In what was certainly quarterback Michael Vick's last game in a Philadelphia Eagles uniform, Vick capped off his three-year tenure as the Eagles' primary quarterback in truly disappointing fashion. Against the New York Giants last Sunday, Vick was able to complete just 19 of his 35 passes attempts for 197 yards; he also threw one touchdown and one interception and was sacked one time for a loss of four yards. As a result of his lackluster performance, Vick was responsible for having one of the worst games for a quarterback in Week 17 of the NFL season.
Fortunately, Vick will not be at risk of falling into a deep depression because of the mediocre way in which he played on Sunday because he did not consider his game against the Giants as an audition for his future employers. While Vick was correct in making that assertion as any team who is thinking about signing him to a contract for next season should really not base their final decisions on one game, that does not mean that he gets a free pass, either. When a team looks at his production over the past three seasons, it will not need to just examine his most recent game to decide what kind of quarterback he would be for them.
Just like Vick said, his play in the NFL over the past three seasons, and his career in general, will speak for itself much louder than the whisper of one game. However, it would seem that what Vick thinks his play says for himself and what it actually says are two different things.
What Vick's performance in an Eagles uniform suggests is that his next employer will under no circumstances be receiving the player who lit up the NFL landscape in 2010. During this season, Vick was the primary quarterback for the Eagles in 12 contests, in which he completed 61.8 percent of his passes en route to gaining 8.1 yards per pass attempt, 8.4 adjusted yards per pass attempt, 6.9 net yards per pass attempt, and 7.2 adjusted net yards per pass attempt. He also posted a touchdown percentage of 5.5 percent, an interception percentage of 2.7 percent, and a sack percentage of 8.4 percent.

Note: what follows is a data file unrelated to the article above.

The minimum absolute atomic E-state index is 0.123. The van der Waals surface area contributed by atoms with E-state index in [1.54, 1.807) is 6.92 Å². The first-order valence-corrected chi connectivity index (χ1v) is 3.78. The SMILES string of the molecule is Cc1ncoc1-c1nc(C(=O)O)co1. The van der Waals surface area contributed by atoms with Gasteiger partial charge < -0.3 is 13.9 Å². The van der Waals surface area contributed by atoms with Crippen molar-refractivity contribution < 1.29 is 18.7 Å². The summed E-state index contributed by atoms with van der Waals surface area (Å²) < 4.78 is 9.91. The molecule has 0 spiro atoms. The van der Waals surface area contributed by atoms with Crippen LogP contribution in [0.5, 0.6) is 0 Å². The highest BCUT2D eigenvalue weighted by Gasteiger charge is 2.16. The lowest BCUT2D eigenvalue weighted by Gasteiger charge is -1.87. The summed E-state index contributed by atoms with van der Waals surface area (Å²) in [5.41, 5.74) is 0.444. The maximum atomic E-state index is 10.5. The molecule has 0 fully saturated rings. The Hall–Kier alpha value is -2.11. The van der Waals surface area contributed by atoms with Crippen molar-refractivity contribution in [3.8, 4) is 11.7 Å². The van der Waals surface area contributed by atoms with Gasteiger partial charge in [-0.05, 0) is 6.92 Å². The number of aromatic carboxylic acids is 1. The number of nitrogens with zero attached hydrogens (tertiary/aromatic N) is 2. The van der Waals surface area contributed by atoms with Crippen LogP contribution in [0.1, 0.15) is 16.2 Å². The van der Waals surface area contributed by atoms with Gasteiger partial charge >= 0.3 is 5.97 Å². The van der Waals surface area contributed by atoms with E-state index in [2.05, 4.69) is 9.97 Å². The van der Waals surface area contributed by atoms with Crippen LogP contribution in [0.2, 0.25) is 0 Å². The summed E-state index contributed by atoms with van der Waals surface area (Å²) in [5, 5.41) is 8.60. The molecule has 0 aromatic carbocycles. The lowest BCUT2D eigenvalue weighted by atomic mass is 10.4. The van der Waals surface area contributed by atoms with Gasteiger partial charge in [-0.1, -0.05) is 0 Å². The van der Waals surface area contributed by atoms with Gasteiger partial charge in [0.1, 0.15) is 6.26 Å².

Although Vick took way too many sacks during 2010, as is his wont, it was still the most successful season he had ever had as a quarterback, made even more surprising since it was the first season he had played regularly since 2006 due to legal issues. As it turned out, it was a season so successful Vick has not been able to replicate it and has spent the last two seasons inevitably regressing to the mean.
Over the past two seasons for Vick, which encompass a total of 22 games as primary quarterback for the Eagles, he has been able to complete 59.0 percent of his passes while gaining 7.3 yards per pass attempt, 6.7 adjusted yards per pass attempt, 6.5 net yards per pass attempt, and 5.9 adjusted net yards per pass attempt. Additionally, Vick has posted a touchdown percentage of 3.8 percent, an interception percentage of 3.1 percent, and a sack percentage of 6.3 percent.
He has declined as a quarterback across every area, with the exception of sack percentage, and his drop-off in adjusted yards per pass attempt has been so precipitous it is of the statistically significant variety.
To make matters worse, Vick has also lost 42.9 percent of his fumbles over the past two seasons compared to losing 27.3 percent of his fumbles in 2010. Overall, he has been a turnover-making machine since the 2011 season began.
Vick's play over the last two seasons, coupled with the futility he experienced in his career prior to 2010, has been such that we can all learn an important less from it. Vick will never again be the elite-level quarterback he was in 2010, not for any sustained period of time. Instead, what he will be for the rest of his career if he is given the starting job for another team is at best an average quarterback. No team should hope for more than that unless they enjoy having parades rained upon, bubbles burst, and hopes dashed.
Even without his middling performance against the Giants, the truth would have been the same regarding Vick's ability level to be a successful quarterback. For those paying attention, the answer is obvious that Vick will be incapable of leading a sustained level of excellence and will only be an upgrade over the worst quarterbacks. No final-game audition was needed.